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Celebrations in 2014 at Rangi Ruru

Past, Present and Future - Celebrations in 2014 at Rangi Ruru

This year will see the Rangi Ruru family coming together to mark the school’s 125th anniversary.

Rangi Ruru Girls’ School was founded in 1889 by Miss Helen Gibson, and was administered by her and her sisters for nearly 60 years. The Gibson sisters; Mary, Beatrice, Helen, Alice, Lucy, Ethel, Ruth and Winifred all helped in some way with the running of the school.

In 1890 their father, Captain Frederick Gibson, built a large house with two schoolrooms on the corner of Webb Street in Merivale. This building and the school were gifted the name Rangi Ruru, or ‘wide sky shelter’ by Paora Taki. By the early 1920s the Webb Street house was proving too cramped, and the decision was made to move to larger premises. In August 1923 the remaining four sisters shifted their school, day pupils and eighteen boarders to Te Koraha – a large homestead on the grounds in which Rangi Ruru is still located today.

Hundreds of ‘old girls’ and present students will take part in the anniversary celebrations this year which include the commission of a special piece of music being composed by Philip Norman, a number of social events, and the opening of several new school buildings.

Principal, Julie Moor, says while the school reflects on the rich 125 year old history, Rangi Ruru is also implementing a plan to ensure they have the best educational environment for girl for the next 100 years.

“Project Blue Sky” is the schools vision for the future and includes a full campus redesign. We see the first phase of the project completed from early April when the Science Centre and the Gibson Centre will be officially opened by CERA CEO Roger Sutton. These innovative buildings will have facilities unmatched by other Christchurch schools. The Science Centre includes exciting design elements such as green walls, weather stations and internal displays showing energy use. These aspects which combined with flexible learning spaces and personalised programmes will create the ultimate learning environment for girls.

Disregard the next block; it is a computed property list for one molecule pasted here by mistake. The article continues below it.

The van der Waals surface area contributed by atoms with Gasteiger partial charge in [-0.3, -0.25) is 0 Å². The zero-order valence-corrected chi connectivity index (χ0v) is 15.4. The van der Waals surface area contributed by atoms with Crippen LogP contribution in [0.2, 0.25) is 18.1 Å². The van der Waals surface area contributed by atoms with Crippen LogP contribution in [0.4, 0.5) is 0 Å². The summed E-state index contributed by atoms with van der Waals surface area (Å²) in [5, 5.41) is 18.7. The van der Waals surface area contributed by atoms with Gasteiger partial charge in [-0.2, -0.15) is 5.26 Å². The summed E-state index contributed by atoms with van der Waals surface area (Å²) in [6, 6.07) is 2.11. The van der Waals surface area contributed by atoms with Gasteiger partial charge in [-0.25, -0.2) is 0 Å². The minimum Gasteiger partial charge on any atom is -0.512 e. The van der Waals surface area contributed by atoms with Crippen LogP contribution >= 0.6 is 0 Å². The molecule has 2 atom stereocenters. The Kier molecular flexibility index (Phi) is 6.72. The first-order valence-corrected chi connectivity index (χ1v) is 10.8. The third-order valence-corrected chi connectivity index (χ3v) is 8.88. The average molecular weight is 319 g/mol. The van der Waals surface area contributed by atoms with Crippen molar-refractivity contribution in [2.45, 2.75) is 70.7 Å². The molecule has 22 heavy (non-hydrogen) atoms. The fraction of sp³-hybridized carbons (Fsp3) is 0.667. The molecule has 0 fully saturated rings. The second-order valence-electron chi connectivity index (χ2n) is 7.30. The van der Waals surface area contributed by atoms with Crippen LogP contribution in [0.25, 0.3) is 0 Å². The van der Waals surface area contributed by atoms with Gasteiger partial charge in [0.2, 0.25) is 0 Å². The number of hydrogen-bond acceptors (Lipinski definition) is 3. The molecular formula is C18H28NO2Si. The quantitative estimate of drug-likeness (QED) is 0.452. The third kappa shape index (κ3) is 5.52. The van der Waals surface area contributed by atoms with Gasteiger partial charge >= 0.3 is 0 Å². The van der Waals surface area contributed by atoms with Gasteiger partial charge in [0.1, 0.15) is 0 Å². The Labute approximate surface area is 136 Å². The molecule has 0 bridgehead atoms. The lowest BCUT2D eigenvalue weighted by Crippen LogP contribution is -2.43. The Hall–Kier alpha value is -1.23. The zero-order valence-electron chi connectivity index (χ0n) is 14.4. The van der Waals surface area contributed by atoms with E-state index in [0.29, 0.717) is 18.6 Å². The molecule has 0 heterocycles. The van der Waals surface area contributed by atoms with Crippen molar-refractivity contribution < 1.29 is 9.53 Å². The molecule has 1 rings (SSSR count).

Rangi Ruru Old Girls’ Association President, Liz Lovell, says women are coming from far and wide to attend the celebrations from around New Zealand and overseas. Mothers and daughters/grandmothers and daughters/sisters and of course good friends.

“They say that school days are the best days of your life and they are. The stories that are shared and the friendships rekindled confirm this and with such a large number of past students coming back to our school, from across the decades, this will be a significant and exciting year for us all,” she says.

One family now has a 5th generation girl at Rangi Ruru. Fiona Ensor (nee Innes) is a former Rangi student and her daughter Sam is currently in Year 7 at the school.

“Although there are a few generations from my side of the family, it’s my husband’s side that had four generations at Rangi before Sam,” she says.

Fiona Ensor says a book was completed for the family a few years ago, only six copies were made. She has a copy but doesn’t know where the other five are.

“It’s wonderful to be able to look back at decades of our family, on both sides, going through Rangi Ruru,” she says. “Times have certainly changed. In my grandmother’s day, women weren’t expected to have a career; they were taught writing, reading, arithmetic and how to correctly address a letter,” she says.

Not only current and former students are involved included in celebrations. A community Open Day in early June will provide visitors with the opportunity to visit Rangi Ruru and see for themselves the contrasts between the beautiful fully restored 1880’s Te Koraha homestead, and the brand new 21st century buildings designed for the increasingly flexible, connected and global learning environment.

Julie Moor says Rangi Ruru is fortunate as a school community to be able to redevelop the campus with the next 100 years in mind, while retaining the rich history that is inextricably linked to the Merivale site and the school as a whole.


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